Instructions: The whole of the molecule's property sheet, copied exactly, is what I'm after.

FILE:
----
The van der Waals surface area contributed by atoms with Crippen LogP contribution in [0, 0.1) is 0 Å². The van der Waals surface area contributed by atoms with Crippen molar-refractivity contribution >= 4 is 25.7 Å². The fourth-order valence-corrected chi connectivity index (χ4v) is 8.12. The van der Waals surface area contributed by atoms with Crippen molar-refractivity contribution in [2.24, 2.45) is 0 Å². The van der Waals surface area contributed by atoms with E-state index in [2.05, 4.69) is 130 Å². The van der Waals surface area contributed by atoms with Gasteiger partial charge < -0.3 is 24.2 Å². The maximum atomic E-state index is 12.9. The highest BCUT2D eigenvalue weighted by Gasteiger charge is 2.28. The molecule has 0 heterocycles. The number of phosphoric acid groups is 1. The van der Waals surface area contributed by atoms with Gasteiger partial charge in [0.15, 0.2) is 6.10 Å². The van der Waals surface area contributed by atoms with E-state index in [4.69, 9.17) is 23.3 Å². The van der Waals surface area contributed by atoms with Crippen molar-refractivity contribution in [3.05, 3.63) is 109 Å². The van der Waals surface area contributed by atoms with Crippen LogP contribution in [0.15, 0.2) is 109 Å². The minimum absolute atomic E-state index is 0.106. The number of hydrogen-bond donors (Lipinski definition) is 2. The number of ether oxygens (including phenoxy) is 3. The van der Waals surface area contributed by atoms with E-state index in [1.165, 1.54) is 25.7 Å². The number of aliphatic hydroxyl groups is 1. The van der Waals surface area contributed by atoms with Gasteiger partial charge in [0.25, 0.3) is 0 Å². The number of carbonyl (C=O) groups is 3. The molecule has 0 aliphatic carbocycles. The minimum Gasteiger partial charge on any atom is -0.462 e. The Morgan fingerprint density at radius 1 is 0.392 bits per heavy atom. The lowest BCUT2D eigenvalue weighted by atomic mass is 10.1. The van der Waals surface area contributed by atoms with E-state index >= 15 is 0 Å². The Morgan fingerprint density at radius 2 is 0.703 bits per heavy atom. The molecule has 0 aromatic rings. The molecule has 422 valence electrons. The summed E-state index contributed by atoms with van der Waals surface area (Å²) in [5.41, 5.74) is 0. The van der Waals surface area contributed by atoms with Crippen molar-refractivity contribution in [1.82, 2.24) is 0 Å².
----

The van der Waals surface area contributed by atoms with Crippen LogP contribution in [0, 0.1) is 0 Å². The van der Waals surface area contributed by atoms with Crippen molar-refractivity contribution >= 4 is 25.7 Å². The fourth-order valence-corrected chi connectivity index (χ4v) is 8.12. The van der Waals surface area contributed by atoms with Crippen molar-refractivity contribution in [2.24, 2.45) is 0 Å². The van der Waals surface area contributed by atoms with E-state index in [2.05, 4.69) is 130 Å². The van der Waals surface area contributed by atoms with Gasteiger partial charge < -0.3 is 24.2 Å². The maximum atomic E-state index is 12.9. The highest BCUT2D eigenvalue weighted by Gasteiger charge is 2.28. The molecule has 0 heterocycles. The number of phosphoric acid groups is 1. The van der Waals surface area contributed by atoms with Gasteiger partial charge in [0.15, 0.2) is 6.10 Å². The van der Waals surface area contributed by atoms with E-state index in [4.69, 9.17) is 23.3 Å². The van der Waals surface area contributed by atoms with Crippen molar-refractivity contribution in [3.05, 3.63) is 109 Å². The van der Waals surface area contributed by atoms with Crippen LogP contribution in [0.15, 0.2) is 109 Å². The minimum absolute atomic E-state index is 0.106. The number of hydrogen-bond donors (Lipinski definition) is 2. The number of ether oxygens (including phenoxy) is 3. The van der Waals surface area contributed by atoms with E-state index in [1.165, 1.54) is 25.7 Å². The number of aliphatic hydroxyl groups is 1. The van der Waals surface area contributed by atoms with Gasteiger partial charge in [0.25, 0.3) is 0 Å². The number of carbonyl (C=O) groups is 3. The molecule has 0 aliphatic carbocycles. The minimum Gasteiger partial charge on any atom is -0.462 e. The Morgan fingerprint density at radius 1 is 0.392 bits per heavy atom. The lowest BCUT2D eigenvalue weighted by atomic mass is 10.1. The van der Waals surface area contributed by atoms with E-state index >= 15 is 0 Å². The Morgan fingerprint density at radius 2 is 0.703 bits per heavy atom. The molecule has 0 aromatic rings. The molecule has 422 valence electrons. The summed E-state index contributed by atoms with van der Waals surface area (Å²) in [5.41, 5.74) is 0. The van der Waals surface area contributed by atoms with Crippen molar-refractivity contribution in [1.82, 2.24) is 0 Å².